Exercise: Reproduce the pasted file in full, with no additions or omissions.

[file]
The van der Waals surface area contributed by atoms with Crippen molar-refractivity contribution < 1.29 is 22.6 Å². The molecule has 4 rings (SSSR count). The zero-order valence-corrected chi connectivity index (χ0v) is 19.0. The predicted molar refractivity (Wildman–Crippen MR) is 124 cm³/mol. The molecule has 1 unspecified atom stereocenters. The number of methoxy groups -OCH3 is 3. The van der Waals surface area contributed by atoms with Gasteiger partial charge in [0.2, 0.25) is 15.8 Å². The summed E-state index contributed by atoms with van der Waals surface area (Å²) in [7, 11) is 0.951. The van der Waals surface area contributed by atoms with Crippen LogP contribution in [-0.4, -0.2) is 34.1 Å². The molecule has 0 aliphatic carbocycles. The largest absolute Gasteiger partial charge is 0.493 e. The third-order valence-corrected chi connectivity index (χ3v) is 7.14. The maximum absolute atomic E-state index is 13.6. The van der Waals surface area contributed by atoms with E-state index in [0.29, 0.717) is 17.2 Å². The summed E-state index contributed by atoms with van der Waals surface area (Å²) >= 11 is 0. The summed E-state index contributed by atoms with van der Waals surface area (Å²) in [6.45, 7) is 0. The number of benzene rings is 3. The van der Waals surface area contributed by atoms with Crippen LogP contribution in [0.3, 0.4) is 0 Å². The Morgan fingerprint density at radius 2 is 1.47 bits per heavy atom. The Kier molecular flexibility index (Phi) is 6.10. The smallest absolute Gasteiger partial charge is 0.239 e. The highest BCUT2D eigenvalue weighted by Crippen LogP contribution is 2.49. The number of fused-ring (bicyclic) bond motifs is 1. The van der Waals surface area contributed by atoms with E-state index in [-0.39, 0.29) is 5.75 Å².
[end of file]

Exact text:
The van der Waals surface area contributed by atoms with Crippen molar-refractivity contribution < 1.29 is 22.6 Å². The molecule has 4 rings (SSSR count). The zero-order valence-corrected chi connectivity index (χ0v) is 19.0. The predicted molar refractivity (Wildman–Crippen MR) is 124 cm³/mol. The molecule has 1 unspecified atom stereocenters. The number of methoxy groups -OCH3 is 3. The van der Waals surface area contributed by atoms with Gasteiger partial charge in [0.2, 0.25) is 15.8 Å². The summed E-state index contributed by atoms with van der Waals surface area (Å²) in [7, 11) is 0.951. The van der Waals surface area contributed by atoms with Crippen LogP contribution in [-0.4, -0.2) is 34.1 Å². The molecule has 0 aliphatic carbocycles. The largest absolute Gasteiger partial charge is 0.493 e. The third-order valence-corrected chi connectivity index (χ3v) is 7.14. The maximum absolute atomic E-state index is 13.6. The van der Waals surface area contributed by atoms with E-state index in [0.29, 0.717) is 17.2 Å². The summed E-state index contributed by atoms with van der Waals surface area (Å²) >= 11 is 0. The summed E-state index contributed by atoms with van der Waals surface area (Å²) in [6.45, 7) is 0. The number of benzene rings is 3. The van der Waals surface area contributed by atoms with Crippen LogP contribution in [0.3, 0.4) is 0 Å². The Morgan fingerprint density at radius 2 is 1.47 bits per heavy atom. The Kier molecular flexibility index (Phi) is 6.10. The smallest absolute Gasteiger partial charge is 0.239 e. The highest BCUT2D eigenvalue weighted by Crippen LogP contribution is 2.49. The number of fused-ring (bicyclic) bond motifs is 1. The van der Waals surface area contributed by atoms with E-state index in [-0.39, 0.29) is 5.75 Å².